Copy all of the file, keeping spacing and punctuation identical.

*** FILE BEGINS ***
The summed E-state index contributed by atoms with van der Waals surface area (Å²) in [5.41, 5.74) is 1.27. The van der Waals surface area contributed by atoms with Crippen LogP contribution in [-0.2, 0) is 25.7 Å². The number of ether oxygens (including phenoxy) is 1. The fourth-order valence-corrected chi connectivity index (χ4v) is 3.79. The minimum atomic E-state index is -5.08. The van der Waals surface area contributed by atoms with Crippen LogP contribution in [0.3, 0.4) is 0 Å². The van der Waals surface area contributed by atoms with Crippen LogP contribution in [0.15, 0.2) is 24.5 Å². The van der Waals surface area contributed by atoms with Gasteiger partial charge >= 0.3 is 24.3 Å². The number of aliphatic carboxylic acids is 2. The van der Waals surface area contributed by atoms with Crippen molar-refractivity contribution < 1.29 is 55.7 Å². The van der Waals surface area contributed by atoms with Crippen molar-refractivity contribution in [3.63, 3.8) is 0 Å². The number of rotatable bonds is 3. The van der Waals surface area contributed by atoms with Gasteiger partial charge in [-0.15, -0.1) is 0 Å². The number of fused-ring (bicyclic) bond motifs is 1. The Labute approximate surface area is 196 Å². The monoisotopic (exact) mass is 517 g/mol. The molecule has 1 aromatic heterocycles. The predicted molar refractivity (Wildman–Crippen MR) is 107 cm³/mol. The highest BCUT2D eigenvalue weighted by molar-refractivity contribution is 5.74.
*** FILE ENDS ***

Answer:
The summed E-state index contributed by atoms with van der Waals surface area (Å²) in [5.41, 5.74) is 1.27. The van der Waals surface area contributed by atoms with Crippen LogP contribution in [-0.2, 0) is 25.7 Å². The number of ether oxygens (including phenoxy) is 1. The fourth-order valence-corrected chi connectivity index (χ4v) is 3.79. The minimum atomic E-state index is -5.08. The van der Waals surface area contributed by atoms with Crippen LogP contribution in [0.3, 0.4) is 0 Å². The van der Waals surface area contributed by atoms with Crippen LogP contribution in [0.15, 0.2) is 24.5 Å². The van der Waals surface area contributed by atoms with Gasteiger partial charge >= 0.3 is 24.3 Å². The number of aliphatic carboxylic acids is 2. The van der Waals surface area contributed by atoms with Crippen molar-refractivity contribution < 1.29 is 55.7 Å². The van der Waals surface area contributed by atoms with Crippen molar-refractivity contribution in [3.63, 3.8) is 0 Å². The number of rotatable bonds is 3. The van der Waals surface area contributed by atoms with Gasteiger partial charge in [-0.15, -0.1) is 0 Å². The number of fused-ring (bicyclic) bond motifs is 1. The Labute approximate surface area is 196 Å². The monoisotopic (exact) mass is 517 g/mol. The molecule has 1 aromatic heterocycles. The predicted molar refractivity (Wildman–Crippen MR) is 107 cm³/mol. The highest BCUT2D eigenvalue weighted by molar-refractivity contribution is 5.74.